In 1999, Nevada became one of the first states to enact legislation allowing self-settled spendthrift trusts that provide asset protection for settlors. Since then, the Nevada legislature has consistently passed favorable, progressive asset protection and trust laws (including during the most recent legislative session) as evidenced by the timeline below.
Effective October 1, 1999, Chapter 166 of the Nevada Revised Statutes (“NRS”) was revised to permit the creation of Nevada self-settled spendthrift trusts (also commonly referred to as Nevada Asset Protection Trusts).
Effective November 1, 2003 (or, if certain factors set forth in the bill are applicable, January 1, 2004), Senate Bill 2 (now codified at NRS 86.401 and NRS 88.535) modified the 2001 version of the Nevada charging order law to remove the foreclosure remedy.
Effective July 1, 2007, Nevada, pursuant to Senate Bill 242 (now codified at NRS 78.746 and NRS 21.090), became the first state to extend charging order protection to closely-held corporations.
Effective October 1, 2007, Senate Bill 420 clarified the applicability of the six-month waiting period found in NRS 166.170 by including a provision that a transfer of property to a spendthrift trust is deemed “discovered” when “a public record is made of the transfer.”
Effective October 1, 2009, Senate Bill 287 made Nevada’s trust laws even more advantageous by: providing for the position of trust protector and setting forth powers that could be granted to a trust protector (see NRS 163.5547 and 163.5553); authorizing a trustee to decant or pour the original trust’s assets into a new trust (see NRS 163.556); permitting directed trusts (see NRS 163.553 to 163.556); allowing a settlor of a Nevada self-settled spendthrift trust to serve as cotrustee and to hold powers such as to remove and replace a trustee (see NRS 166.040); and establishing that, in order for a creditor to bring a claim against a transfer of property to a Nevada self-settled spendthrift trust, each creditor needs to prove that the transfer was fraudulent pursuant to NRS Chapter 112 or “otherwise wrongful as to the creditor” (see NRS 166.170).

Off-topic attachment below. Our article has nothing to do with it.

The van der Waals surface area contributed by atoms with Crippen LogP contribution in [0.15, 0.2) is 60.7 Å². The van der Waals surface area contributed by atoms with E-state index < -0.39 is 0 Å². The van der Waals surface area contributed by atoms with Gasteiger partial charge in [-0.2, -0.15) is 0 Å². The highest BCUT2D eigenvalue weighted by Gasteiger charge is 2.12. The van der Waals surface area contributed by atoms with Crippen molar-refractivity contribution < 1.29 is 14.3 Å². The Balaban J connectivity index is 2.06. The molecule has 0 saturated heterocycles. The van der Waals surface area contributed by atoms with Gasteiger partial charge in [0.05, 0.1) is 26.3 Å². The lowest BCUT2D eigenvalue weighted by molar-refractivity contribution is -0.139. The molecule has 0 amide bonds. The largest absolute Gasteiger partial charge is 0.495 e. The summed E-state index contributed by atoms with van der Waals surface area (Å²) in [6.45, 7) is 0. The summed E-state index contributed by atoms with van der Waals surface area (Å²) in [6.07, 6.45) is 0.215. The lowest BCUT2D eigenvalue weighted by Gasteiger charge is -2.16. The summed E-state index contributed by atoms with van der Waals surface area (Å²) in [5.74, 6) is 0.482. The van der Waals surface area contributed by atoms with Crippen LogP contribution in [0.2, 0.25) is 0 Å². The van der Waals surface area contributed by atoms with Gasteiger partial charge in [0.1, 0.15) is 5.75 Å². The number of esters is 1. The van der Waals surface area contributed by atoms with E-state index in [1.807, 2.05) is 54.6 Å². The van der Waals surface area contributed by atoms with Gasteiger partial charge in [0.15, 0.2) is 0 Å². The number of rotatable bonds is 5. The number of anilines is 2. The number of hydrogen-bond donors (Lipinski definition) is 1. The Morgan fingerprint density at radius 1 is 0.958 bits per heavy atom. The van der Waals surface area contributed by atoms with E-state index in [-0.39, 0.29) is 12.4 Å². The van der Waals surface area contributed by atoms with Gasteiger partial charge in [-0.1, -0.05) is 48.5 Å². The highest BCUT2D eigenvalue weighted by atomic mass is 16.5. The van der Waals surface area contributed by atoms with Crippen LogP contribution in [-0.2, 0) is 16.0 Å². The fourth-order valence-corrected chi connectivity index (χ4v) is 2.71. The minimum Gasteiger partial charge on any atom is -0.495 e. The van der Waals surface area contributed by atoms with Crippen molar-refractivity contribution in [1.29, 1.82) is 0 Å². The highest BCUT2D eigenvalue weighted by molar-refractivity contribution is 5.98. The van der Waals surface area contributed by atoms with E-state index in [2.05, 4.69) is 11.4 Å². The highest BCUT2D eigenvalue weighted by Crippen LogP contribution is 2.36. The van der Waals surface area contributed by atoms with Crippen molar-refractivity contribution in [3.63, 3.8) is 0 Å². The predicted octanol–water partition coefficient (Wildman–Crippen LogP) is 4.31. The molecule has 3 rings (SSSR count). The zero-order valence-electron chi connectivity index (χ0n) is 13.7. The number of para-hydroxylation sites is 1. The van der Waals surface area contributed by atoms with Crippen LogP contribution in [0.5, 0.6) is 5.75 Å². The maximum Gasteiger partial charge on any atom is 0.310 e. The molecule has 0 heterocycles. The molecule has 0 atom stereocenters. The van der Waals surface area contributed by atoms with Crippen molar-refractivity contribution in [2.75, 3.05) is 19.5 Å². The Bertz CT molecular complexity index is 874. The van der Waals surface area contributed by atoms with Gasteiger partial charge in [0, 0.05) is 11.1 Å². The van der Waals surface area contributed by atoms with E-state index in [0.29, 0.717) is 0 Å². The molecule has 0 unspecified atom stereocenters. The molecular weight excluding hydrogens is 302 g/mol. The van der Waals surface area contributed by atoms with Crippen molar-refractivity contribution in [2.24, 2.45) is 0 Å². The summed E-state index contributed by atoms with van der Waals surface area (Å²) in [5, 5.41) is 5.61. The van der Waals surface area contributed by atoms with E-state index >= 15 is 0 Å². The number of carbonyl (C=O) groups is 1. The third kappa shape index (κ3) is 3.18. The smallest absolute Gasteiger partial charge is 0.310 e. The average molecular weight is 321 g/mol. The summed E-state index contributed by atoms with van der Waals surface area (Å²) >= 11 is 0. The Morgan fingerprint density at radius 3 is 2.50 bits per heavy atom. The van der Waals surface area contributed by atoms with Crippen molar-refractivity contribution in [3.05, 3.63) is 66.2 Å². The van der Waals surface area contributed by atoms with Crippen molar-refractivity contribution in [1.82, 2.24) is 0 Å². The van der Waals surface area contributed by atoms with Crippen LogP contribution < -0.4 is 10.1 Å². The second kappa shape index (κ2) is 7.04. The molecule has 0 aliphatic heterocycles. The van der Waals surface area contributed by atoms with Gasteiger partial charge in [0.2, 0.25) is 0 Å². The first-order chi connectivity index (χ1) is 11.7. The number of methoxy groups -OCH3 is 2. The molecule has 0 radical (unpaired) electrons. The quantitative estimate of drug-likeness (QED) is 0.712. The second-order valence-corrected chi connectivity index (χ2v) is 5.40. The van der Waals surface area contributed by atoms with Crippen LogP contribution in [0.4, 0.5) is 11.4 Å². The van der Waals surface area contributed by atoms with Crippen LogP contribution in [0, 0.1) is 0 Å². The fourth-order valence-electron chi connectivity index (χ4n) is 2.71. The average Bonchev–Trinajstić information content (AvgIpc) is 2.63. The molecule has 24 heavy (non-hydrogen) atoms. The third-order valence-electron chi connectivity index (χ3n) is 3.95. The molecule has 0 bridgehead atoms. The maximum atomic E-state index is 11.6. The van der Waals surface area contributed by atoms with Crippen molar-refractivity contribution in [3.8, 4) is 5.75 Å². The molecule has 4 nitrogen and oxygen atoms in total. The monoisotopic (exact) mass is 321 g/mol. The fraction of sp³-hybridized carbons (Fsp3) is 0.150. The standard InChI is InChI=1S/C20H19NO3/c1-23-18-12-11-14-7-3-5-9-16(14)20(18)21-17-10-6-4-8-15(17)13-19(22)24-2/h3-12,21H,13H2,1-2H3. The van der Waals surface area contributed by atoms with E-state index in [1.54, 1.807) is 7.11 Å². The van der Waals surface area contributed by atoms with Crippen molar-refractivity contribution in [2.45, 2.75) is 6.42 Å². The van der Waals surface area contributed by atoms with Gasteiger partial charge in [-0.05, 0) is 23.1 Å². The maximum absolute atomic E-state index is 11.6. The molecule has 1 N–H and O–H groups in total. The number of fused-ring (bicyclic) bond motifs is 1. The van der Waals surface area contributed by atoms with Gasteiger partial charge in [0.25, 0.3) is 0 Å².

Effective October 1, 2009, Senate Bill 350 included provisions authorizing the creation of a Nevada Restricted LLC or a Nevada Restricted LP.
Senate Bill 221, signed June 4, 2011 and effective October 1, 2011, enhances Nevada’s asset protection laws even further by: including a tacking provision that enables the trustee of an asset protection trust established in a less attractive jurisdiction to move the trust to Nevada and take advantage of the short two-year statute of limitations without restarting the clock; expanding the types of trusts that may provide asset protection; limiting the liability of the trustee of a spendthrift trust; and providing that, in order for a creditor to bring a claim against a transfer of property to a Nevada self-settled spendthrift trust, a creditor needs to prove “by clear and convincing evidence” that the transfer was fraudulent or violates a legal obligation owed to the creditor (for a further discussion of Senate Bill 221’s provisions, please see here).
Senate Bill 405, signed into law on June 16, 2011 and effective October 1, 2011, extends charging order protection to single member LLCs.